Learn to Search

Use Advanced Search Symbols

You will often complete a search but need to narrow it down more or even change the search altogether. Changing keywords and connectors is one way to do this, but the database gives more filter options.

Quotation Marks

Use quotation marks if you are searching for two or more words as a phrase. When you enclose the words in quotation marks, the databases will search for those words together instead of as individual words.


"Battle of the Bulge"

The above example will return sources on The Battle of the Bulge. If you search without quotes, it may return sources on The Battle of the Bulge, but it may also return sources on battle or bulges in general.


Parentheses can be used to group similar keywords or synonyms together as a single topic.


 impact AND (WHO OR "world health organization")

By grouping the acronym WHO and its written-out form together, the database will search for it either way.

Tip! Some databases don't require parentheses, but they can help visually group terms together.


An asterisk can replace the ending of a word to search all forms of that word; this is a strategy called truncation.



The above example will become child, children, childhood, childish, etc. This is a useful strategy when searching for words that can be written in different forms, like cultural competency/culturally competent.

Use Advanced Search Filters

Subject Filter

When clicking on this filter, you will see many words that are possibly related to your search. Think of the subject words as main topics or main ideas. When you choose one or more of those subject words, it will narrow your search to see those words as a main topic.


CINAHL is the only database that provides a filter for geographic location. You can find a link to this database under the Database Shortcuts menu on the library homepage.

If CINAHL does not generate enough results on your topic after selecting the location, then do a search from the Search Everything box on the library homepage. Since there isn't a location filter in this search system, here are a couple ways to determine where the research was conducted:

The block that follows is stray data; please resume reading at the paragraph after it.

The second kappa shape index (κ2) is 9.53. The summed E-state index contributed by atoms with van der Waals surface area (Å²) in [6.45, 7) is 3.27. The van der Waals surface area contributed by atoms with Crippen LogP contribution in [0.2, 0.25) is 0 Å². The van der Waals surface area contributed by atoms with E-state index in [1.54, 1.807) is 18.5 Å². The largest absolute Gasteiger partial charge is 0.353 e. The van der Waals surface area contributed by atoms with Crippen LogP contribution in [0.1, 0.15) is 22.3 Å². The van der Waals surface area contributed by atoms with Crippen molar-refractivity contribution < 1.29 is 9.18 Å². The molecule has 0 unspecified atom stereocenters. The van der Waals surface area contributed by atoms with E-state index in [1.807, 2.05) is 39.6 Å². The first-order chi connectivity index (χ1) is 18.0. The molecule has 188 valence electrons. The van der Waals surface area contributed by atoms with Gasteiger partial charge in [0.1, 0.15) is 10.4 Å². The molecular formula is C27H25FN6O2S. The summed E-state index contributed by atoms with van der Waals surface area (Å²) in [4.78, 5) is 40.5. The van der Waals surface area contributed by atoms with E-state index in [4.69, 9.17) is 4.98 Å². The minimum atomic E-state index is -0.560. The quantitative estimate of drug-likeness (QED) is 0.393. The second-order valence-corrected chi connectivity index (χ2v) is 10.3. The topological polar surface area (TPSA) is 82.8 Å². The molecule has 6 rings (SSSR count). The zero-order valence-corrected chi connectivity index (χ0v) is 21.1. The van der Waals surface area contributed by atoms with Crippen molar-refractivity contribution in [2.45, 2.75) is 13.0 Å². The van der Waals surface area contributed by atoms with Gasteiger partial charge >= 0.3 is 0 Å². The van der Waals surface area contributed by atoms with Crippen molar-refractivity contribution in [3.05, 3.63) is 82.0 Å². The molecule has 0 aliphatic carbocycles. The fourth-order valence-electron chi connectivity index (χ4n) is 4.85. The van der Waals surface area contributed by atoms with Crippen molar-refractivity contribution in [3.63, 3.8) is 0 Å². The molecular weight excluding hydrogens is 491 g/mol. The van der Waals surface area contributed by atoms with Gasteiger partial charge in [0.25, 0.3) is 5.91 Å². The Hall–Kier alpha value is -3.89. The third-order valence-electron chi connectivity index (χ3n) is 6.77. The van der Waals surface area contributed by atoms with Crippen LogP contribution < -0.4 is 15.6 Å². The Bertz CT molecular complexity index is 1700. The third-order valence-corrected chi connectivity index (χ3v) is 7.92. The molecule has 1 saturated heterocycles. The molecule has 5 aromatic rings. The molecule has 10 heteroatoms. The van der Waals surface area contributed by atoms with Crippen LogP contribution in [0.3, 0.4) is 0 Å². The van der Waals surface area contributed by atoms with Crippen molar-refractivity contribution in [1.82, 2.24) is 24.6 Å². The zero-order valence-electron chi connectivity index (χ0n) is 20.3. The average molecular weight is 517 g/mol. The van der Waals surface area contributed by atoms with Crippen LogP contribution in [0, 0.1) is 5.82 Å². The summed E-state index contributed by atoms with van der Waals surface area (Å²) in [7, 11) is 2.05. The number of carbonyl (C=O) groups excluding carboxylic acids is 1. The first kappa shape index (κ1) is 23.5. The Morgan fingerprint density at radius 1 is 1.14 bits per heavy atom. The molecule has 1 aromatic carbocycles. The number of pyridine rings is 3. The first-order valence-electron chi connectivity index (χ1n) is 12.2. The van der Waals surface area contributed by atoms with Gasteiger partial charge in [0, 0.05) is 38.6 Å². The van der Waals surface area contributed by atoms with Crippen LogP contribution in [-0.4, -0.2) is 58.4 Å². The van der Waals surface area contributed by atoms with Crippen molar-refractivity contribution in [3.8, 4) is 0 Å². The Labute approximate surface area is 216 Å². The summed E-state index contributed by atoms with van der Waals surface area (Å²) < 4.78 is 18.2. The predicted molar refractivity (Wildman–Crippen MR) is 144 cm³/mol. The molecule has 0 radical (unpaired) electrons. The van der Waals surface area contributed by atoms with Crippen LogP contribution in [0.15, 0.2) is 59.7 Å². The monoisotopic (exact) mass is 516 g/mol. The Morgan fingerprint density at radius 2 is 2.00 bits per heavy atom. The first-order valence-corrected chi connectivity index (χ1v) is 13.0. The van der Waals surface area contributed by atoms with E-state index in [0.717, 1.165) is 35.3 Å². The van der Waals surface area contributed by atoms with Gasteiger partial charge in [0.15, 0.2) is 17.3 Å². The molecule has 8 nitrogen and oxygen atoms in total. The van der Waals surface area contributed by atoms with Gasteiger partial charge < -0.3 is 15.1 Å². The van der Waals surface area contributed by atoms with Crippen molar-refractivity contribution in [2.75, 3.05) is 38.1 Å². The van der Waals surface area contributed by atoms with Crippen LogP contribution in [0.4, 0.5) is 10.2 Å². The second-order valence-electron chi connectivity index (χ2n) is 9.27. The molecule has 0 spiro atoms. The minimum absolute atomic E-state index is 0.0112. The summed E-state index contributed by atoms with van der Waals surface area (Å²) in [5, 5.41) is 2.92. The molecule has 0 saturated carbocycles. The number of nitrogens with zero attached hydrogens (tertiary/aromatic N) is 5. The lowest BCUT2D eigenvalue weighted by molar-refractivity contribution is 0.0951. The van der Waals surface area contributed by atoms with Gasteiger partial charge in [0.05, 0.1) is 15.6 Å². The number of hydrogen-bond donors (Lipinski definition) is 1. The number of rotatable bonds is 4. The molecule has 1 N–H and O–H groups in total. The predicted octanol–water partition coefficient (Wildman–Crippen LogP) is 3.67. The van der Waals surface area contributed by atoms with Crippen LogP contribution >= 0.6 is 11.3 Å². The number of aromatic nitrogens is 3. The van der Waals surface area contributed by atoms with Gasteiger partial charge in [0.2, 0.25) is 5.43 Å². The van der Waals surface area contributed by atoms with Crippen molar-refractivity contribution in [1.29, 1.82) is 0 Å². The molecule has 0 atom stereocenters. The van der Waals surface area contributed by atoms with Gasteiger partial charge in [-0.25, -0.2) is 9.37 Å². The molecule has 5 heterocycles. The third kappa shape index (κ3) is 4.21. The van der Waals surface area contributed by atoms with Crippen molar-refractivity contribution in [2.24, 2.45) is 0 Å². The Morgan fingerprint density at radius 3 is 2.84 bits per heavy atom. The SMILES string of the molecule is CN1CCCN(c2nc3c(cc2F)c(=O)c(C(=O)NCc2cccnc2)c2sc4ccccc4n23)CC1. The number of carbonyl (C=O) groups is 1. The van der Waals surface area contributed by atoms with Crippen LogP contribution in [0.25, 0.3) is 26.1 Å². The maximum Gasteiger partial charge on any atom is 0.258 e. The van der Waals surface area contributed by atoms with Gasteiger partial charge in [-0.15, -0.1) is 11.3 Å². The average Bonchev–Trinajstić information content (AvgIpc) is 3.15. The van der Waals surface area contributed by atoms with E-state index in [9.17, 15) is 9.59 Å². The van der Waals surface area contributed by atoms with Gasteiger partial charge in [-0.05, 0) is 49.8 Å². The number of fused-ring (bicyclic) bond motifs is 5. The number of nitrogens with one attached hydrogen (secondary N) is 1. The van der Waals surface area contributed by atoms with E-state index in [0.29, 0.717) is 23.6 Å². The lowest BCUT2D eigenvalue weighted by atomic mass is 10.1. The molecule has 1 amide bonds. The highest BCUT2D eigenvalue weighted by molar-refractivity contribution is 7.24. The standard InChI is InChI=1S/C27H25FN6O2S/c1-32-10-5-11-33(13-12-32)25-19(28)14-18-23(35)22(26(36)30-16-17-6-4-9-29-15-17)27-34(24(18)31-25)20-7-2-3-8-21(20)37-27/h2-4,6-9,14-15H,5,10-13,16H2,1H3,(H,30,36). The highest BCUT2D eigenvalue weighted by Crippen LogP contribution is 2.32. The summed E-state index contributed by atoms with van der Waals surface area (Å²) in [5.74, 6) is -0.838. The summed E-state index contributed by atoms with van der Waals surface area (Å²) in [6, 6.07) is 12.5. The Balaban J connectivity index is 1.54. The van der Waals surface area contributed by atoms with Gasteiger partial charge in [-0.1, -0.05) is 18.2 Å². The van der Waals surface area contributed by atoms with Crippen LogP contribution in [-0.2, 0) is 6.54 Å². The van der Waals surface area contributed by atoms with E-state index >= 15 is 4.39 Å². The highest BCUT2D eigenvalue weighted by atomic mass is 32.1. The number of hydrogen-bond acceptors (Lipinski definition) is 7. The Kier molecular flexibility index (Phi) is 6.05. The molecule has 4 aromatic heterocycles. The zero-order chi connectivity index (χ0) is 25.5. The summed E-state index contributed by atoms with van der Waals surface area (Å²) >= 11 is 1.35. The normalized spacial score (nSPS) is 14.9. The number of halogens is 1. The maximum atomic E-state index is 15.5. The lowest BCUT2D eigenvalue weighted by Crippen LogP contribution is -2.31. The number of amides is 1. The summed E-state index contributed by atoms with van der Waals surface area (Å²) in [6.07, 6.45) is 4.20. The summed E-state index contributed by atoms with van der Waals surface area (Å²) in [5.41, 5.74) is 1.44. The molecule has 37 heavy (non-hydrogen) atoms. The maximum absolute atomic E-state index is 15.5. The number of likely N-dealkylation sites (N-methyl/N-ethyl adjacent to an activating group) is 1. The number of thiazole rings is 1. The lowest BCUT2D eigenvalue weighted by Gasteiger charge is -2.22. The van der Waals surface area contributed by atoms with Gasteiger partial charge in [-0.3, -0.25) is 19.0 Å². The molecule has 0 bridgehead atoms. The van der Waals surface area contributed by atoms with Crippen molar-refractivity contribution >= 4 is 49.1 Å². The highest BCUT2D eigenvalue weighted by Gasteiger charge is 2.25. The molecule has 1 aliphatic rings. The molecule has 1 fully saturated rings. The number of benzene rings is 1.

• Select an article from the results and read through the abstract, paying close attention to the methodology section.
  • Select an article from the results and check the author(s) affiliations in the publication details.

Also, sometimes the location is included in the title, so you can quickly eliminate articles in the search results if they specify a location other than the one required.

Find and Share Permalinks

Step by Step Instructions

The Search Everything box is the search box on the library homepage that searches all of the databases in Chamberlain Library at once. To find a permalink in this search system, follow the steps below.

  1. From the search results, click on the permalink (chain link) icon to the right of the source's title.

  1. Select Copy the Permalink to Clipboard below the citation.

  1. Paste that link into your document.

Step by Step Instructions

To find the permalink for an article in an EBSCO database like CINAHL or Medline Complete, follow the steps below.

  1. From the Search Results page, click the title of the article you're interested in.

  1. This will take you to the Detailed Record for the article.

An article's Detailed Record contains all the important information about an article. It's also where you can find a number of other tools besides the permalink button, so be sure to explore what's there!

  1. On the right-hand side of the page, look for the Tools menu.

  1. Under Tools, select the Permalink icon.

  1. A box will appear above the title of the page containing a long URL that starts with https:// -- that's the permalink.

Step by Step Instructions

To find permalinks in the OVID database, follow the steps below.

  1. Go to the article in OVID, and look for the Tools menu on the right-hand side of the page.

  1. Select Email Jumpstart.

  1. A box will appear in the center of the screen -- the Jumpstart URL is your permalink. Once you've copied the permalink, you can close the box. You don't need to do anything else.

Step by Step Instructions

To find permalinks in ProQuest databases, follow the steps below.

  1. Select the article title from the search results in ProQuest to open the detailed record.

  1. Select the Details tab right below the article title.

  1. Scroll down the page to the Document URL -- that link is your permalink.

The Browser URL is the Permalink

In the following databases, the Browser URL is the permalink:

  • Science Direct
  • Wiley
  • DOAJ

You can find the Browser URL at the top of your browser window as shown below.

Manage Your Sources

Best Practices

Once you've found a source (or ten!) you want to read or use for an assignment, you will want to be able to easily get back to the sources again. The library has different recommendations on managing citations but the number one rule is to find a method that works for you!

  • Many of our databases offer the ability to email yourself a permalink or PDF copy of a source.
  • Search Everything has a "Pinning" feature where you can quickly save and export sources. Once you have logged into your account, click the pin icon on any source to add it to your favorites. If you are not logged into your personal account, pinned items will not be saved permanently. 
  • Animation of the Add to Favorites feature
  • If you have a few sources, it may be easiest to keep track of your citations in a text document (e.g. Word) or a spreadsheet.
  • If you have many sources, consider using one of the citation manager tools provided by the library.

Note! Each citation manager is different and we always recommend double checking the citation for accuracy.